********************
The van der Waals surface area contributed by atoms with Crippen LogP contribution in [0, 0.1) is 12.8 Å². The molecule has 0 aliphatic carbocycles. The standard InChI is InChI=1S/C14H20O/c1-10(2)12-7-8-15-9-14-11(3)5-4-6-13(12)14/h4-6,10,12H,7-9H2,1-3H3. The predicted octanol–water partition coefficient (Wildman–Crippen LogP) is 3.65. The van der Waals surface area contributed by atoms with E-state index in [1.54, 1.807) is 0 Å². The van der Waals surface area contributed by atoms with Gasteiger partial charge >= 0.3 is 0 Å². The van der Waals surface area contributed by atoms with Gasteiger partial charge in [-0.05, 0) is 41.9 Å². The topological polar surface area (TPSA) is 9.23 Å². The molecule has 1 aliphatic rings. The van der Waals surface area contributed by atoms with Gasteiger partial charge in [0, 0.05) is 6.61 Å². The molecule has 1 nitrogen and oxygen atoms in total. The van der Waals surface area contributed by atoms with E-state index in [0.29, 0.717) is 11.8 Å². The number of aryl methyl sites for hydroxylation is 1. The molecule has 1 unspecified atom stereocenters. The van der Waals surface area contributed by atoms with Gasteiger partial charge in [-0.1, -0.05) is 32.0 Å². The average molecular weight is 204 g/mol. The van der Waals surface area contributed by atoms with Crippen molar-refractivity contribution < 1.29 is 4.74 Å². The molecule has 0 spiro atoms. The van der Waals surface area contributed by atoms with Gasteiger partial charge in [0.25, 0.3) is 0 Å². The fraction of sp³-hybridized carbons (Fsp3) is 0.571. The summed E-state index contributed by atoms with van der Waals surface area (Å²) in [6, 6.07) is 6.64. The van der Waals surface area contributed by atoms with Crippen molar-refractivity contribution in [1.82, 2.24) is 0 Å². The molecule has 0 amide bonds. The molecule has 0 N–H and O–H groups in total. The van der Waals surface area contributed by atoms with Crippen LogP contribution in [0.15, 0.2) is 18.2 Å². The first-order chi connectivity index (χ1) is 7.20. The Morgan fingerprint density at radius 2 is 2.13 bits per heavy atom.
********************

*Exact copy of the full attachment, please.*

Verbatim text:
The van der Waals surface area contributed by atoms with Crippen LogP contribution in [0, 0.1) is 12.8 Å². The molecule has 0 aliphatic carbocycles. The standard InChI is InChI=1S/C14H20O/c1-10(2)12-7-8-15-9-14-11(3)5-4-6-13(12)14/h4-6,10,12H,7-9H2,1-3H3. The predicted octanol–water partition coefficient (Wildman–Crippen LogP) is 3.65. The van der Waals surface area contributed by atoms with E-state index in [1.54, 1.807) is 0 Å². The van der Waals surface area contributed by atoms with Gasteiger partial charge >= 0.3 is 0 Å². The van der Waals surface area contributed by atoms with Gasteiger partial charge in [-0.05, 0) is 41.9 Å². The topological polar surface area (TPSA) is 9.23 Å². The molecule has 1 aliphatic rings. The van der Waals surface area contributed by atoms with Gasteiger partial charge in [0, 0.05) is 6.61 Å². The molecule has 1 nitrogen and oxygen atoms in total. The van der Waals surface area contributed by atoms with E-state index in [0.29, 0.717) is 11.8 Å². The number of aryl methyl sites for hydroxylation is 1. The molecule has 1 unspecified atom stereocenters. The van der Waals surface area contributed by atoms with Gasteiger partial charge in [-0.1, -0.05) is 32.0 Å². The average molecular weight is 204 g/mol. The van der Waals surface area contributed by atoms with Crippen molar-refractivity contribution < 1.29 is 4.74 Å². The molecule has 0 spiro atoms. The van der Waals surface area contributed by atoms with Gasteiger partial charge in [0.25, 0.3) is 0 Å². The fraction of sp³-hybridized carbons (Fsp3) is 0.571. The summed E-state index contributed by atoms with van der Waals surface area (Å²) in [6, 6.07) is 6.64. The van der Waals surface area contributed by atoms with Crippen molar-refractivity contribution in [1.82, 2.24) is 0 Å². The molecule has 0 amide bonds. The molecule has 0 N–H and O–H groups in total. The van der Waals surface area contributed by atoms with Crippen LogP contribution in [0.15, 0.2) is 18.2 Å². The first-order chi connectivity index (χ1) is 7.20. The Morgan fingerprint density at radius 2 is 2.13 bits per heavy atom.